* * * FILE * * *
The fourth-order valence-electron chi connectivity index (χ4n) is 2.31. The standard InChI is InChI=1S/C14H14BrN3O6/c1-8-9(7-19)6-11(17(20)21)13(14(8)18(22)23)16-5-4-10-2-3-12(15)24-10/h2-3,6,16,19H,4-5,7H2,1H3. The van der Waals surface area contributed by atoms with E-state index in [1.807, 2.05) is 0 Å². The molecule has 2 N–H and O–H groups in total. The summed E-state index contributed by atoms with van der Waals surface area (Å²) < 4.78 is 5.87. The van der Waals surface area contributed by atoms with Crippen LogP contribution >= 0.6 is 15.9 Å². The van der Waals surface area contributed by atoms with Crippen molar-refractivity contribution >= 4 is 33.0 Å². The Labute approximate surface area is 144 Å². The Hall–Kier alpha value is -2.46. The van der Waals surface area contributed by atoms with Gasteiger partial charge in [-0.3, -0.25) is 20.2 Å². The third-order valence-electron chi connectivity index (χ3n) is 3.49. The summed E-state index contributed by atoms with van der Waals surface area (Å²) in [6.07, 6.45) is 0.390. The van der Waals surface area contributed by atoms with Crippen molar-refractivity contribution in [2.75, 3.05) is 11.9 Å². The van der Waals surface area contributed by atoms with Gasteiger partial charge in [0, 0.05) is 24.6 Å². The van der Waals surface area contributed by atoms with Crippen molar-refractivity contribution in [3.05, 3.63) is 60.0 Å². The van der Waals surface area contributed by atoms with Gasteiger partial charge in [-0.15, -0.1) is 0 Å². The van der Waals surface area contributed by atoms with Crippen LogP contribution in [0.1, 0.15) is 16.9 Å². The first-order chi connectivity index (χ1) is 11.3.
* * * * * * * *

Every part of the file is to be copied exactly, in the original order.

The fourth-order valence-electron chi connectivity index (χ4n) is 2.31. The standard InChI is InChI=1S/C14H14BrN3O6/c1-8-9(7-19)6-11(17(20)21)13(14(8)18(22)23)16-5-4-10-2-3-12(15)24-10/h2-3,6,16,19H,4-5,7H2,1H3. The van der Waals surface area contributed by atoms with E-state index in [1.807, 2.05) is 0 Å². The molecule has 2 N–H and O–H groups in total. The summed E-state index contributed by atoms with van der Waals surface area (Å²) < 4.78 is 5.87. The van der Waals surface area contributed by atoms with Crippen LogP contribution >= 0.6 is 15.9 Å². The van der Waals surface area contributed by atoms with Crippen molar-refractivity contribution >= 4 is 33.0 Å². The Labute approximate surface area is 144 Å². The Hall–Kier alpha value is -2.46. The van der Waals surface area contributed by atoms with Gasteiger partial charge in [-0.3, -0.25) is 20.2 Å². The third-order valence-electron chi connectivity index (χ3n) is 3.49. The summed E-state index contributed by atoms with van der Waals surface area (Å²) in [6.07, 6.45) is 0.390. The van der Waals surface area contributed by atoms with Crippen molar-refractivity contribution in [2.75, 3.05) is 11.9 Å². The van der Waals surface area contributed by atoms with Gasteiger partial charge in [0, 0.05) is 24.6 Å². The van der Waals surface area contributed by atoms with Crippen molar-refractivity contribution in [3.05, 3.63) is 60.0 Å². The van der Waals surface area contributed by atoms with Gasteiger partial charge in [-0.15, -0.1) is 0 Å². The van der Waals surface area contributed by atoms with Crippen LogP contribution in [0.1, 0.15) is 16.9 Å². The first-order chi connectivity index (χ1) is 11.3.